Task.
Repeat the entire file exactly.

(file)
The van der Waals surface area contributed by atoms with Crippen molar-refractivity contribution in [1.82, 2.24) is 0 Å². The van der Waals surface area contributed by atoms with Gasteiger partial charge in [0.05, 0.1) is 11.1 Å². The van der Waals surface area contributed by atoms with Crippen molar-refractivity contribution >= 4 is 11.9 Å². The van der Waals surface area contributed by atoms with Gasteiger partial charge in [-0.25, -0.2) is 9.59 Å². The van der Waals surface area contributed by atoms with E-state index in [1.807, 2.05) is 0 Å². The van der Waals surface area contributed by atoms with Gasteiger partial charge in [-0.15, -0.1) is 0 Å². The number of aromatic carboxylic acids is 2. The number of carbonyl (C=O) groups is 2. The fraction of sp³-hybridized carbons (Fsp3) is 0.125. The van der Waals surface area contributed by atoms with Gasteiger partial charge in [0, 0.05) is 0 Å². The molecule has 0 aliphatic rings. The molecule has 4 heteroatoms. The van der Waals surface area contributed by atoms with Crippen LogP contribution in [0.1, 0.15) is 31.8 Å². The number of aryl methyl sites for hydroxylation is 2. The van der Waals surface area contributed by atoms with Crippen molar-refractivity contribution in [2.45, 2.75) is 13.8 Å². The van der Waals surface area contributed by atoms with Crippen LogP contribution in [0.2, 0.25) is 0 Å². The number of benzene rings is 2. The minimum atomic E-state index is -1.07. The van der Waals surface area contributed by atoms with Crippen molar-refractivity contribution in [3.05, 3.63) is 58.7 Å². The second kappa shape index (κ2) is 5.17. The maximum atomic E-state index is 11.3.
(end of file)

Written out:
The van der Waals surface area contributed by atoms with Crippen molar-refractivity contribution in [1.82, 2.24) is 0 Å². The van der Waals surface area contributed by atoms with Gasteiger partial charge in [0.05, 0.1) is 11.1 Å². The van der Waals surface area contributed by atoms with Crippen molar-refractivity contribution >= 4 is 11.9 Å². The van der Waals surface area contributed by atoms with Gasteiger partial charge in [-0.25, -0.2) is 9.59 Å². The van der Waals surface area contributed by atoms with E-state index in [1.807, 2.05) is 0 Å². The van der Waals surface area contributed by atoms with Gasteiger partial charge in [-0.15, -0.1) is 0 Å². The number of aromatic carboxylic acids is 2. The number of carbonyl (C=O) groups is 2. The fraction of sp³-hybridized carbons (Fsp3) is 0.125. The van der Waals surface area contributed by atoms with Gasteiger partial charge in [0, 0.05) is 0 Å². The molecule has 0 aliphatic rings. The molecule has 4 heteroatoms. The van der Waals surface area contributed by atoms with Crippen LogP contribution in [0.1, 0.15) is 31.8 Å². The number of aryl methyl sites for hydroxylation is 2. The van der Waals surface area contributed by atoms with Crippen molar-refractivity contribution in [2.45, 2.75) is 13.8 Å². The van der Waals surface area contributed by atoms with Crippen LogP contribution in [0.2, 0.25) is 0 Å². The number of benzene rings is 2. The minimum atomic E-state index is -1.07. The van der Waals surface area contributed by atoms with Crippen molar-refractivity contribution in [3.05, 3.63) is 58.7 Å². The second kappa shape index (κ2) is 5.17. The maximum atomic E-state index is 11.3.